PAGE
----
• Yes. The gurus know how to pull in the innocent seekers of money making opportunities online. The amount of e-mails some of the “gurus” sent with countless offers, each claiming to be better than the previous one and should by no means be passed up is staggering. The truth is that very few of these people are real gurus. They each have mailing lists that help the few real gurus extend their reach. I have witnessed too much of this and in some cases it is bordering on gross deception. I too am on too many mailing lists and will start to unsubscribe. Hopefully they will stop sending the overpriced offers and won’t spam.

  • Kim this is very interesting to me because I am learning more and more about online marketing. The PPC has always scared me because I didn’t want to lose my shirt. I have learned a lot about SEO and especially keywords. Maybe I can do some PPC after all.


  • Bleeding people of money is definitely a problem. They will end up dropping out because of cash flow problems before they make a nickel.

    Even worse, I see a trend of people jumping from affiliate program to affiliate program, looking for the silver bullet that never comes.

    And all this time and money distracts them from building their business.

    Walter Reade (from Wisconsin)
    Slight Edge Sponsoring (ebook)
    Slight Edge Networking (blog)

    . . . . .

  • Great post! Just my thoughts Kim. For the past year I too have been “studying” how and what people are marketing online and I too belong to a few “lists”. I have noticed the same thing, everybody promoting the same super program or the latest and greatest thing and I have been wary of it too. I have spent a few thousand dollars so far but I am getting very reluctant. I am begginning to feel that “internet marketing” is pretty soon going to get the same bad rep associated with it like the “network” marketing. Thank you for putting it out there and saving people their hard earned money. I am going to continue to look for that genuine person who is willing to GIVE before he/she WANTS, WANTS,WANTS.
    I will soon be getting out of these lists because it is begginning to look like the same thing over and over.
    I am staying on yours because I have found you to be honest and straightforward, although I was getting a bit jaded when you were promoting so many programs.

  • Kim, I agree with Satinder when he wrote he was “getting a bit jaded when you were promoting so many programs.” I had even put off writing to you to express my disappointment and ask what’s up?

    I was jaded…not a bit jaded. I trusted you. I concluded your emails promoting these programs demonstrated a seismic shift. I was relieved to see this post. I am looking forward to your conclusion.

    Val B.

  • Let’s be clear here… there is nothing wrong with Kim promoting certain programs, some of the ones she is has promoted are pretty good but there comes a time when information overload from too many programs get the better of us. You can’t process all these programs because you need to master one before moving on. I am finding this a problem myself but I have started to rid myself of many guru lists and you should do the same. They’re getting richer because they have massive lists. You have to start small, provide valuable information and you will start to build a loyal following (just like Kim) and your list will grow at the same time.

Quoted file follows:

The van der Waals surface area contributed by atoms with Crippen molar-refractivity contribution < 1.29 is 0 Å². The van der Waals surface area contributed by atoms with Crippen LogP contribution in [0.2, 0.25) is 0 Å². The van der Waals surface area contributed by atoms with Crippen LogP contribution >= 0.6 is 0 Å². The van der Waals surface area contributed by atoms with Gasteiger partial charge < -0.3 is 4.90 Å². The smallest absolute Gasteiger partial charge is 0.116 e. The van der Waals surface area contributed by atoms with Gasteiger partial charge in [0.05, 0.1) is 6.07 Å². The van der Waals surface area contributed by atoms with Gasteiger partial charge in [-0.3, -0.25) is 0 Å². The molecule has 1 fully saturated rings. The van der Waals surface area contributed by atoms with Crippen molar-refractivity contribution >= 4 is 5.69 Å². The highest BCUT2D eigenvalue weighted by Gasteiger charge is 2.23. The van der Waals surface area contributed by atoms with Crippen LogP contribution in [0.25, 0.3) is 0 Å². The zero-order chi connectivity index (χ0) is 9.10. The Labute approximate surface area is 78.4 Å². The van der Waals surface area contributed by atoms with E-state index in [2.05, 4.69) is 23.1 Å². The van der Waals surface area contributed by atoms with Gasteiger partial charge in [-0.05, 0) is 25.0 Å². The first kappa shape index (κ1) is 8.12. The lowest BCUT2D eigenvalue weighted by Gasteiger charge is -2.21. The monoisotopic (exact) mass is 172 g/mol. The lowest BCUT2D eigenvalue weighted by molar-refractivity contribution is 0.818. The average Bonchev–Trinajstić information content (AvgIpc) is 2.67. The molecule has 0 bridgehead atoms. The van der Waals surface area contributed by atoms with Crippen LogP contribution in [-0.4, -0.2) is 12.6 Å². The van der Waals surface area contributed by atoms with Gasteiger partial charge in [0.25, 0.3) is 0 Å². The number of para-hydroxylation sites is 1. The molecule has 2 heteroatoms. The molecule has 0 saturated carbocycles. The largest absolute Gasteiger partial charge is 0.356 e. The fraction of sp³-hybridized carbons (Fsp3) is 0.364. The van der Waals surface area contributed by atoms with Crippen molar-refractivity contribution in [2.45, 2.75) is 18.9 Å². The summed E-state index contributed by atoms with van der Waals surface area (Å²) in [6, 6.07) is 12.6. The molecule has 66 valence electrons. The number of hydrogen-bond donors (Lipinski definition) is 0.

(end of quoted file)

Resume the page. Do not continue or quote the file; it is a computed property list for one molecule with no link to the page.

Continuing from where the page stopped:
PS- it must be nice to have a list so large that whenever you want to increase your income you draft an email and send it to your list promoting a new program and bingo cash in your bank!

  • ….your last words are coming up next. I am trying not to hold my breath.

    Did I miss something? I got a request to complete a survey and got your analysis of a publishing package. I was under the impression you were going to comment on the affiliate marketing program packages, products such as Frank Kern’s pkg, Google Cash, etc, like you did for the publishing–which was excellent!!!

  • I too am glad to see this post. I had quit stopping by because I felt that your posts were taking on a different path.

    I think being honest with people about what is required of them and the expectations prior to accepting their committment of time and money is essential.

    Every business has negatives and positives. To be fair, both should be highlighted.

    Thanks for the information.

  • I took a look at one popular program that cost about $1600 or so and the promo video began to sound a lot like the concepts put forward by business guru Jay Abraham in a book that could be had for $25! Some of the high-priced content didn’t even accurately quote the Abraham material! Abraham actually endorsed the material in the Testimonial section.

    It’s really sad that buyers of this type of material are willing to pay such outrageous prices on the hopes that they, too, can become resellers to some greater fool when most of this precious business optimization info is available at their public library for free.

  • I’m with Brenda, I’d stop reading your posts Kim because they seemed to be getting heavy on promoting the latest from the gurus. And when I signed up for each guru’s free info, I was suddenly getting emails from them AND you for the next guru!

    It reminded me of the old Farmer in the Dell game from kindergarten.

    I appreciate your latest posts that are analyzing these approaches and shining some light into them. There are good programs (and good gurus) out there. We can learn a lot, but really need to follow two or three at a time so we can focus and begin our own approaches.

    Thanks for the shift!